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Musings on Nature blog


Yesterday, as I was plugging in my solar panel to recharge my lithium battery pack, I realized I was already part of the future. An electrical future. To make this future a reality some major supply chain issues will have to be confronted and solutions developed that are practical, scalable and sustainable. Perhaps answering the question of where will all that lithium come from leads the list of critical questions.

FULLY CHARGED — Since 2016 the demand for lithium has soared as its use in rechargeable batteries has grown. Will there be enough lithium for the transition to electric cars? (Image courtesy Gerald Klingaman.)

Lithium, as an element in the natural world, is not especially rare, supposedly with it occurring almost everywhere we look as a trace element. According to the physicists, it was created in the milliseconds after the Big Bang that created our universe, along with hydrogen and helium. It is the lightest of the alkaline metals, sitting above sodium in the periodic table. It does not occur as a free element in nature and, in its pure metallic state, reacts violently with water if immersed.

Biologically, lithium has no known physiological role. It is harmless in low concentrations, but can be deadly at high concentrations.

I first knew lithium as an additive to the grease we used to keep my father’s combines running. It is a great lubricant, being both waterproof and stable at high temperatures. Next I heard of it being used as a treatment for bipolar disorder. Finally, I heard mention of its use in batteries in the early 1990s when we began brandishing all those cool flip phones. Today a major use of lithium is as an alloy, with aluminum and titanium, to build lighter, stronger aircraft.

As recently as 2015 the United States was the leading supplier of lithium in the world, but because the tonnage demanded was low, that didn’t amount to much. Today we supply about one percent of the worldwide demand with Australia, Chile and China — in that order — providing the rest. China, though third in terms of lithium tonnage, dominates the lithium battery supply chain.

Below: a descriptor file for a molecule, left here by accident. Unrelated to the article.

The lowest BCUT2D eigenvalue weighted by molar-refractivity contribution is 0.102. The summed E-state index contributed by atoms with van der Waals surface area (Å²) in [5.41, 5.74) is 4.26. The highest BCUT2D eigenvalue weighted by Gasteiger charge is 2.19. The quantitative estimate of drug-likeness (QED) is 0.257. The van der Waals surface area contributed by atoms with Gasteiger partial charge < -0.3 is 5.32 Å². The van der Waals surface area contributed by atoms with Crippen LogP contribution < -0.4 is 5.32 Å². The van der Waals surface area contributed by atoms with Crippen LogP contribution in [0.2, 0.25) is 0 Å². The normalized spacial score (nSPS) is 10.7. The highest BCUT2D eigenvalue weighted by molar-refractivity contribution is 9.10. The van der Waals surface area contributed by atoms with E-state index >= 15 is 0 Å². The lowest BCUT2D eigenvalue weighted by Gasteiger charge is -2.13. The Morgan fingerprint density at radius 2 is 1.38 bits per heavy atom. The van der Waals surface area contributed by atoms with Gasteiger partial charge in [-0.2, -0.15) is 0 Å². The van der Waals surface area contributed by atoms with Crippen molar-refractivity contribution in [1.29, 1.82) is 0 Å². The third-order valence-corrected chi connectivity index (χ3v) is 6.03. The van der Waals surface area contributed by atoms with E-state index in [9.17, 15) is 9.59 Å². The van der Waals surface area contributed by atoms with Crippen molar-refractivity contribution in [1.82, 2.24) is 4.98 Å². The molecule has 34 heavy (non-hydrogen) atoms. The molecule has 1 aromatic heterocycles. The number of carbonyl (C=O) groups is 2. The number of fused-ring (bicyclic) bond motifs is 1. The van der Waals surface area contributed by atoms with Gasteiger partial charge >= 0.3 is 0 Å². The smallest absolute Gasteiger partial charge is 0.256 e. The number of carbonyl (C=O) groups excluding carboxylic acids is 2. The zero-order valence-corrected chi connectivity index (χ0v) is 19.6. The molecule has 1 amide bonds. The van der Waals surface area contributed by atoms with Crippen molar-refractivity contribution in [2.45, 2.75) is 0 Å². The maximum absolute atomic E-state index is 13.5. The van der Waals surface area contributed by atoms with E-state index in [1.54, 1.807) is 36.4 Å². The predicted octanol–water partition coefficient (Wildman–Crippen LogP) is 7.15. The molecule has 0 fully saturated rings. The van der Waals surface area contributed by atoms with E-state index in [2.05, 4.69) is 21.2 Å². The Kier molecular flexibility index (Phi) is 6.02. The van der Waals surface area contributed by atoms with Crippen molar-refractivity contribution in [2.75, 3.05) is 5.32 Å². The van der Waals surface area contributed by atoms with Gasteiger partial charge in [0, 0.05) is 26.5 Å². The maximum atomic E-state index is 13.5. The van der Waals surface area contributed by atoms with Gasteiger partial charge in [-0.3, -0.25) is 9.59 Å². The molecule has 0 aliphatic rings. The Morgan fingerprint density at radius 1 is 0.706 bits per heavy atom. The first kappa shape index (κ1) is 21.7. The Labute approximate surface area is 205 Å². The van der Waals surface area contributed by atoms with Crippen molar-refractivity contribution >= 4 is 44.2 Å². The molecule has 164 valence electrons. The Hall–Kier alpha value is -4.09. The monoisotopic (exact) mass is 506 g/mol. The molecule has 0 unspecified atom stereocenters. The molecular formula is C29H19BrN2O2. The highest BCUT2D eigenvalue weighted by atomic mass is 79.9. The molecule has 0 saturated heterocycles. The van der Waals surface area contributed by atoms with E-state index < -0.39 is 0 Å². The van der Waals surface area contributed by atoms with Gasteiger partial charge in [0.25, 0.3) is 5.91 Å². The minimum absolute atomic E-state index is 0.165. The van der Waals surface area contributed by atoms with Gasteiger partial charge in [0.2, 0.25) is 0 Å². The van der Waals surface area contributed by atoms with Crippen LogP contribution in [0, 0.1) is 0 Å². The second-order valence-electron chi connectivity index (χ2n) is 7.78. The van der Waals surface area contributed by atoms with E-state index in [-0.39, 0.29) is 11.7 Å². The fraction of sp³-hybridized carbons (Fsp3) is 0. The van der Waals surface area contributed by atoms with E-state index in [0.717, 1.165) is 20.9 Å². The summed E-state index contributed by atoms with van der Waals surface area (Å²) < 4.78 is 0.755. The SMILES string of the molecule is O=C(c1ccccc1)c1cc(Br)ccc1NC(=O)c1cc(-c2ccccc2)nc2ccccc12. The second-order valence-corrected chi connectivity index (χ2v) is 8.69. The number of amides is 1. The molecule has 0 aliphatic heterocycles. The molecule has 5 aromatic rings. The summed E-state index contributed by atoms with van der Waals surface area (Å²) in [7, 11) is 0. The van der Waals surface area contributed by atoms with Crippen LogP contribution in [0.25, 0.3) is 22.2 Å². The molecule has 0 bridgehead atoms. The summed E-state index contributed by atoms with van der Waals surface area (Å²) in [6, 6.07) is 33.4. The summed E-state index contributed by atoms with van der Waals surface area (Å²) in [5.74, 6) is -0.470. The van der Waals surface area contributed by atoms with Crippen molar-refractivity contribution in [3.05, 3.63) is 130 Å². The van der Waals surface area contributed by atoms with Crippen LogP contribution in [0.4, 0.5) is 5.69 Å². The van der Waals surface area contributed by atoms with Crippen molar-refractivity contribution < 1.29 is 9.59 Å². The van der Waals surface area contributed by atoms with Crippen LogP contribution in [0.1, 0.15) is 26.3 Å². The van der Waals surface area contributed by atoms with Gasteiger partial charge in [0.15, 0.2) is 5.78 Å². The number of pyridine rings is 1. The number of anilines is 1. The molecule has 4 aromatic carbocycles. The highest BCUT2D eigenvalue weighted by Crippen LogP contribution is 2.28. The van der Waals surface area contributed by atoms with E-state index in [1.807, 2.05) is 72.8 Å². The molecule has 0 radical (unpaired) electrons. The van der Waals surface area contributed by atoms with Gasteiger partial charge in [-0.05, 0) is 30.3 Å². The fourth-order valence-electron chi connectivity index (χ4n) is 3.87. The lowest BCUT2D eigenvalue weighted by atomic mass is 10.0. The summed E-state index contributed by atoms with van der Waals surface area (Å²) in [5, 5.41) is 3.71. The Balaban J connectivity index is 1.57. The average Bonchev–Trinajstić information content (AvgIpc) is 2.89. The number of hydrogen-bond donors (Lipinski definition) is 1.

There are a half dozen types of lithium batteries, with lithium-nickel-manganese-cobalt and lithium-iron-phosphate batteries the most common. The average electrical vehicle contains about 22 pounds of lithium. Current EV batteries are better than ever, oftentimes outliving the design life (around 12 years) of the vehicle where they reside. Battery technology is changing rapidly with problematic components (such as cobalt) being replaced by more benign, more readily available constituents. As with most new technologies, the cost of these batteries has dropped about 30 times from their first appearance three decades ago.

Lithium is mined in two very different ways. Australia uses conventional hard-rock mining, employing strip mining techniques while Chile obtains most of its lithium by concentrating extremely saline brine solutions and then separating out the lithium from this brew. The current lithium mining in Nevada is of the hard-rock type. Extensive deposits of lithium-rich sites have been identified across the West and in North Carolina, but environmental concerns and, because many of the sites are considered sacred by native tribes, development of them will be problematic.

General Motors, which has announced plans to completely convert their fleet to all-electric by 2035, is gearing up for both domestic lithium mining and battery production. It has partnered with a firm that is planning on extracting lithium from California’s Salton Sea beginning next year. Plans are also underway to commercialize lithium extraction from subterranean saline water deposits in areas with hydrothermal activity.

At the moment, lithium batteries are cheaper when built from newly mined deposits than from recycled batteries. But the European Union is close to requiring EV battery recycling and, as the volume of batteries increases, the cost of recycled lithium should be reduced.

As a sideline observer, it seems to me there is a lot of talk about our relative vulnerability to a supply chain that is dominated by foreign sources, but so far little direct action. As electrification of our life grows by leaps and bounds, our nation needs to begin the process of pulling as many parts of this critical infrastructure home as possible. For a good review of battery technology, check out David’s Castelvecchi’s August 2021 article in Nature entitled, “Electric cars and batteries: how will the world produce enough?”